Oral medicine 










243
Chapter9
Oral medicine
Common dental diseases 244
Oral mucosal infections 246
Oral ulceration 248
Blistering diseases 250
White, red, and pigmented lesions 252
Oral cancer 254
Oral manifestations of systemic diseases 256
Miscellaneous oral conditions 258

244
CHAPTER9 Oral medicine
244
Common dental diseases
Dentalcaries
Dental caries is the result of acid- producing bacteria (Streptococcus mutans
and others) creating a microenvironment, dental plaque, where sugar is
metabolized and acid is a by- product. The acid demineralizes the tooth. The
process is reversible when the pH rises and saliva, which is rich in Ca
2+
ions,
can reverse this demineralization. However, if demineralization predomi-
nates, cavitation will ensue. This will eventually lead to pulpal death, peri-
apical infection, and subsequent abscess or chronic sinus formation. Early
demineralization may be dicult to diagnose, and for the best results the
tooth should be air dried and examined in good light. Bitewing radiographs
are also helpful. A simple cavity can be restored with a lling, but if the
cavitation leads to pulpal infection, a root canal treatment (RCT) or even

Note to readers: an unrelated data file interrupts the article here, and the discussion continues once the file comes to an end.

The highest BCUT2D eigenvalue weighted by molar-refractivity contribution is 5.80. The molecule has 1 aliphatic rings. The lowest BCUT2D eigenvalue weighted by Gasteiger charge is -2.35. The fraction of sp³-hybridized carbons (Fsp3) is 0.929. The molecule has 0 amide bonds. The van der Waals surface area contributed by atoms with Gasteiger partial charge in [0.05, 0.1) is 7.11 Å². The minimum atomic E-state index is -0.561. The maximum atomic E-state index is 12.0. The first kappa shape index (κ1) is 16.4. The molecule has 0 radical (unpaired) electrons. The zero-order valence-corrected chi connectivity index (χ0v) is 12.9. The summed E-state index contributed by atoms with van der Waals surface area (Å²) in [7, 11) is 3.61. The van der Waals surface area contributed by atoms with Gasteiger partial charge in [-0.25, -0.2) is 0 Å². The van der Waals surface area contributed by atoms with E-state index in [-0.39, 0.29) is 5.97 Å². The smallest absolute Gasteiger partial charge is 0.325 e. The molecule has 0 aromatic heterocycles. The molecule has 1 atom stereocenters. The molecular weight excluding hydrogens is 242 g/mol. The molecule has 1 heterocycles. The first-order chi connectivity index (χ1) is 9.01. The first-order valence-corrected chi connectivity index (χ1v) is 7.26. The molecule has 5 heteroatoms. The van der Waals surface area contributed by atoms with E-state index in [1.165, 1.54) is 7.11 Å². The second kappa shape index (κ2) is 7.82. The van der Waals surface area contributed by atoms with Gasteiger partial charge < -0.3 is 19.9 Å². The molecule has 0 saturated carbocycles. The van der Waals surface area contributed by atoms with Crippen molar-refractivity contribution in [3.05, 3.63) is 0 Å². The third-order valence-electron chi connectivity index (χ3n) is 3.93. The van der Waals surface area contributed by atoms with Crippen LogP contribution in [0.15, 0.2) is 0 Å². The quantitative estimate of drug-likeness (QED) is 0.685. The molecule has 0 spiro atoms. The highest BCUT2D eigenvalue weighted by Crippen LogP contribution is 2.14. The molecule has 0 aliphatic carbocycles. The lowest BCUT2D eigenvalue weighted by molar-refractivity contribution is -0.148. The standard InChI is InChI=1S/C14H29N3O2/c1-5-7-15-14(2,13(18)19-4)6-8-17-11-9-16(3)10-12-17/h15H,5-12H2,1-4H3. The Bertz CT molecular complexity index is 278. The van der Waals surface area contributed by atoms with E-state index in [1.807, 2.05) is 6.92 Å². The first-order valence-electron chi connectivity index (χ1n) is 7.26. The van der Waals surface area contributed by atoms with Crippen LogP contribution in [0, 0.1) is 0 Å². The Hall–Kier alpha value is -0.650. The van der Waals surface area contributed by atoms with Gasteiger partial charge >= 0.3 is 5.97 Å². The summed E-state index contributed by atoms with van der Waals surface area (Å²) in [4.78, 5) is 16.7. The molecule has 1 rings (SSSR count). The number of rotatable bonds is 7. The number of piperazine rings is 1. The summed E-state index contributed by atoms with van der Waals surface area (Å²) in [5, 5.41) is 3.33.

extraction of the tooth may be required.
Toothache
The pain of toothache comes either from the nerve endings within the pulp
of the tooth (pulpal pain) or from the nerves in the periodontal membrane
around the tooth (periodontalpain).
Pulpalpain
Tooth pulp does not contain any proprioceptors so pulpal pain is poorly
localized.
Acute pulpitis can result from chemical, bacterial, thermal, or physical
insults. The inammation is either irreversible, which leads to pulp death,
or reversible. Reversible pulpitis is usually a eeting pain as a result of hot,
cold, or sometimes sweet foods. It can be treated by dental restorations
and dressings. Irreversible pulpitis is often of spontaneous onset and longer
lasting. It requires RCT or extraction.
Another cause of pulpal pain is dentine/ cemental sensitivity to heat, foods,
and touching. This is usually due to exposed dentine and can be treated by
sealing the exposed dentinal tubules with uoride varnish (e.g. Duraphat
®
)
or regular use of desensitizing toothpastes.
Finally, cracked tooth syndrome results in toothache on biting and the name
is self- explanatory. The dentist can often save the tooth if the crack is not
toolarge.
Periapicalpain
The periodontal membrane contains proprioceptors and so periodontitis
is very well localized.
Periapical infection usually follows pulpal necrosis and can cause an acute
apical periodontitis which is acutely painful. The tooth is very tender to
tap— it is pushed out of the socket slightly so biting on it causes agony!
The treatment is either extraction or RCT, or occasionally surgical drainage
through the alveolarbone.
Acute apical periodontitis can also follow trauma and may resolve if the
trauma is relieved.